According to a study commissioned by the National Committee on Planned Giving, 8% of Americans have already earmarked money for charities in their wills or created another type of planned gift. And one out of four people surveyed (25%) plan to add a charitable bequest to their wills.
One of the survey's most interesting findings is that bequests and planned gifts are not just done by seniors. In fact, more than two-fifths of those who have set up gifts to charities in their wills are younger than 55.
Bequests enable donors to maintain ultimate control of their assets. To understand how this works, it may be helpful to think of your assets as two types of individual capital: personal capital and social capital. Personal capital is the portion of your estate that you control and can pass along as you wish to your designated heirs. Social capital is the portion of your estate that will be paid in taxes, unless you direct it to charitable giving.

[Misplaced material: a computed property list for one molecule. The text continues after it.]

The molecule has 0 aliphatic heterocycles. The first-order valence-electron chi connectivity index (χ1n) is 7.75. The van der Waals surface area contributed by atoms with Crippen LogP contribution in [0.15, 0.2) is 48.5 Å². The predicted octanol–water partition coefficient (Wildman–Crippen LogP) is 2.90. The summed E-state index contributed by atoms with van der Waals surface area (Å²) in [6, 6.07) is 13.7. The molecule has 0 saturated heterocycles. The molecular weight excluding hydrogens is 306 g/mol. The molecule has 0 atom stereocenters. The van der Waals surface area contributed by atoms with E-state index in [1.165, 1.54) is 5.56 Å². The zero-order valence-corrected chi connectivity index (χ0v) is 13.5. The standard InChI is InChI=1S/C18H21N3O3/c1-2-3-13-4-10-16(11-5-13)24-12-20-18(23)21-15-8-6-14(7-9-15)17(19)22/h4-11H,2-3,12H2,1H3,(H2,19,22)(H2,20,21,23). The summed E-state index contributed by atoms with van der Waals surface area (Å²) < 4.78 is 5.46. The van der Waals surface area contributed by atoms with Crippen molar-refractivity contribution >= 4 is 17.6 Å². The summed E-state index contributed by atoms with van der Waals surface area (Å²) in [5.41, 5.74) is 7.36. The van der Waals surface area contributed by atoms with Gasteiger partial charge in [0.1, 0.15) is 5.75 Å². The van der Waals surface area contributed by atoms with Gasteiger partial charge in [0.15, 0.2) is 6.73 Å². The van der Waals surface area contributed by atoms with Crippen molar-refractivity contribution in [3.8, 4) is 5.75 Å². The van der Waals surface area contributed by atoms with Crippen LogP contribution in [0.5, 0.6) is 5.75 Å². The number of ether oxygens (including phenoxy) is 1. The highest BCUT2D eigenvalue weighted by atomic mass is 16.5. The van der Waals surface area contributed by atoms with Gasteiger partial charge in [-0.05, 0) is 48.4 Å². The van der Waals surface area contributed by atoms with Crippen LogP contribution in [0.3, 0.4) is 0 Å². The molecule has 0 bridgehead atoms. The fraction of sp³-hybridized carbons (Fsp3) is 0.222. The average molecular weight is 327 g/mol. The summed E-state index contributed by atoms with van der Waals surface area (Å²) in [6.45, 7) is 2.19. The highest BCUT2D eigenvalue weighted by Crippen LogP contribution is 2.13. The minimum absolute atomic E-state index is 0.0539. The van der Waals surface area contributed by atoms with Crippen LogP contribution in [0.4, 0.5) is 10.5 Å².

With a charitable bequest in place, you retain control of your social capital. Instead of your hard-earned assets going to the government, which will use your money as it sees fit, you get to decide how your money will be spent, what it will accomplish, and who will administer your funds. You can then be confident that your assets will be managed effectively and used exactly as you direct.